Coffee Parlor: The Art of Toast

COPA’s unassuming storefront. Photo by Erin DeWitt

If you’re looking for an Instagrammable bit of toast on the east side of Long Beach, you need to visit Coffee Parlor (a.k.a. COPA) on Clark Avenue and Spring Street. Founded by Joshua Knight, James Marland and Noah Schneider, this two-month-old coffee shop offers artisanal coffee from around the globe, plus a few breakfast options (including several close-up worthy fancy toasts) and a handful of lunch choices, such as the Market Salad.

That is, if you get there when the kitchen is still open. The website explains that while coffee is served from 6 a.m. to 6 p.m., the kitchen is open from 7 a.m. to 3 p.m. But Coffee Parlor’s physical, in-house menu clearly states, “Kitchen Hours: Depends on the Tide.” In other words, just come in the morning.

Nestled between a taco joint and a bundt-cake bakery in a small, suburban strip mall, Coffee Parlor operates as if it’s in an artists’ district in some hip urbania. Natural light floods the front dining area, and plants potted in paper bags dot every table. There’s a specifically placed Gandhi quote about the importance of customers by the register. It’s all very industrial-meets-midcentury-meets-arboretum.

Its coffee selection reads standard, with cappuccinos, flavored lattes, Americanos, café au laits and so on. But no matter your choice, what you get is excellent: smooth, dark and rich. Hunt around its social-media pages, and you’ll discover more interesting concoctions such as the COPA Quencher, hot espresso poured over sugary Mexican Coke.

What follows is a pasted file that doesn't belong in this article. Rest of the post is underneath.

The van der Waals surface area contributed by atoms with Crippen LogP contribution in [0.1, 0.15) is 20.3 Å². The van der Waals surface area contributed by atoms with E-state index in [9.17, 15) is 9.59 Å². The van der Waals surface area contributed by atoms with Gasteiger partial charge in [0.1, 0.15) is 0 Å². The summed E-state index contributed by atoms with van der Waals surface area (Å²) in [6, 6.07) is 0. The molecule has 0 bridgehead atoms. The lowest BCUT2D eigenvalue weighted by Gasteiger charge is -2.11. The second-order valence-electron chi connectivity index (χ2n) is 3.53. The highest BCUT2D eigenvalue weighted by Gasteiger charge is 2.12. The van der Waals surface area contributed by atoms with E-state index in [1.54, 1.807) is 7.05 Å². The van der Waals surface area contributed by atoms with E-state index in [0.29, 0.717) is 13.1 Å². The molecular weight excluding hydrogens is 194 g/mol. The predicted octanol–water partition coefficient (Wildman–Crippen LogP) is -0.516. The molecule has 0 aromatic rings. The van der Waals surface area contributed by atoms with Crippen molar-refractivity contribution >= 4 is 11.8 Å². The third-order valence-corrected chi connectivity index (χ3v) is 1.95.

PB&J gets a glow-up. Photo by Erin DeWitt

The menu offered by executive chef/co-founder Schneider may be pretty limited or, let’s say, well-edited, but it’s a smart move for a new café. Plus, the plating and presentation are wonderfully intricate.

The PB&J starts with a slab of thick, chewy toast. A massive smear of crunchy peanut butter holds up fruity jam, fresh blueberries and banana slices, granola, mascarpone, and bright-yellow dots of bee pollen. The price of this overdressed, open-faced peanut butter-and-jelly sandwich is $9, and though my mascarpone was nowhere in sight (I got a dusting of cocoa instead?), it was a satisfying plate.

Avocado Toast and then some. Photo by Erin DeWitt.

While avocado toast is a dish that’s been done, done, then done again, Coffee Parlor’s version was equally as satiating and beautifully arranged as the PB&J. That same chewy toast (the bread’s crust, though obviously fresh, was impervious to a butter knife, making this an “eat with your hands” situation) is topped with a heavy-handed scoop of smooth, mashed avocado, bright Meyer lemon, heirloom tomato pieces, chimichurri sauce, watermelon radishes, pickled beets, microgreens, and a dusting of queso fresco. From the abstract swipe of evergreen herb sauce to the artfully composed slices of root vegetables, it practically poses on the plate. This dish is also offered for $9, but you can add a poached egg for a small upcharge. Mine came out extra runny, but if you like your egg whites translucent, go for it.

On a cloudy Tuesday morning, most of the tables were full, and I watched at least three other patrons snap photos of their food. As one employee said of the dishes’ aesthetic, “They always go off in this kitchen, and I absolutely love it.”

Coffee Parlor, 2944 Clark Ave., Long Beach, (562) 354-6540;

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